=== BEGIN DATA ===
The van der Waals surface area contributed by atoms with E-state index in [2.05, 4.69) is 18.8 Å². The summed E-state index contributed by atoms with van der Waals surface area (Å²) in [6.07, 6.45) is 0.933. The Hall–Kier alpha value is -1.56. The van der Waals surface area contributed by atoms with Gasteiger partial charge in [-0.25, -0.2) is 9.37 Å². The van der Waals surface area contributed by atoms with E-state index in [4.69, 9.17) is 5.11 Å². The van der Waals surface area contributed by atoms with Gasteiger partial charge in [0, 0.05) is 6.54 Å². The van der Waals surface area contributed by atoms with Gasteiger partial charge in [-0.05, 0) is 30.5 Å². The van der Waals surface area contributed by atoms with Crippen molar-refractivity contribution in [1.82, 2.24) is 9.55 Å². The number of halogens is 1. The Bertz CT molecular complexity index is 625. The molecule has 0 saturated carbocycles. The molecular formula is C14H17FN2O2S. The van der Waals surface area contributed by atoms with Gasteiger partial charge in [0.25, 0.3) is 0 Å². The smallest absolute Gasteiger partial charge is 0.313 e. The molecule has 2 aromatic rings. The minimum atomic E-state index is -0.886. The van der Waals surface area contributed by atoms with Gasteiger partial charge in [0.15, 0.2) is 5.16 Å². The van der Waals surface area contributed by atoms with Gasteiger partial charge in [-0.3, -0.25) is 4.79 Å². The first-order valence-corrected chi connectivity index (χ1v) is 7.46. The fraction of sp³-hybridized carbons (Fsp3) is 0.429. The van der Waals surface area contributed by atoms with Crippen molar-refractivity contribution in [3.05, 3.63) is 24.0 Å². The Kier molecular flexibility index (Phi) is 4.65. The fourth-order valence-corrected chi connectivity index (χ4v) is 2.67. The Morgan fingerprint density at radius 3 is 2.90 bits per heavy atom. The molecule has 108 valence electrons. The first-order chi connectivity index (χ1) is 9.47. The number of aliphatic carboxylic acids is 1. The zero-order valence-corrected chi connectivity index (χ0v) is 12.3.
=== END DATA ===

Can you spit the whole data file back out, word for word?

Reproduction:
The van der Waals surface area contributed by atoms with E-state index in [2.05, 4.69) is 18.8 Å². The summed E-state index contributed by atoms with van der Waals surface area (Å²) in [6.07, 6.45) is 0.933. The Hall–Kier alpha value is -1.56. The van der Waals surface area contributed by atoms with Gasteiger partial charge in [-0.25, -0.2) is 9.37 Å². The van der Waals surface area contributed by atoms with E-state index in [4.69, 9.17) is 5.11 Å². The van der Waals surface area contributed by atoms with Gasteiger partial charge in [0, 0.05) is 6.54 Å². The van der Waals surface area contributed by atoms with Gasteiger partial charge in [-0.05, 0) is 30.5 Å². The van der Waals surface area contributed by atoms with Crippen molar-refractivity contribution in [1.82, 2.24) is 9.55 Å². The number of halogens is 1. The Bertz CT molecular complexity index is 625. The molecule has 0 saturated carbocycles. The molecular formula is C14H17FN2O2S. The van der Waals surface area contributed by atoms with Gasteiger partial charge in [0.25, 0.3) is 0 Å². The smallest absolute Gasteiger partial charge is 0.313 e. The molecule has 2 aromatic rings. The minimum atomic E-state index is -0.886. The van der Waals surface area contributed by atoms with Gasteiger partial charge in [0.15, 0.2) is 5.16 Å². The van der Waals surface area contributed by atoms with Gasteiger partial charge in [-0.3, -0.25) is 4.79 Å². The first-order valence-corrected chi connectivity index (χ1v) is 7.46. The fraction of sp³-hybridized carbons (Fsp3) is 0.429. The van der Waals surface area contributed by atoms with Crippen molar-refractivity contribution in [3.05, 3.63) is 24.0 Å². The Kier molecular flexibility index (Phi) is 4.65. The fourth-order valence-corrected chi connectivity index (χ4v) is 2.67. The Morgan fingerprint density at radius 3 is 2.90 bits per heavy atom. The molecule has 108 valence electrons. The first-order chi connectivity index (χ1) is 9.47. The number of aliphatic carboxylic acids is 1. The zero-order valence-corrected chi connectivity index (χ0v) is 12.3.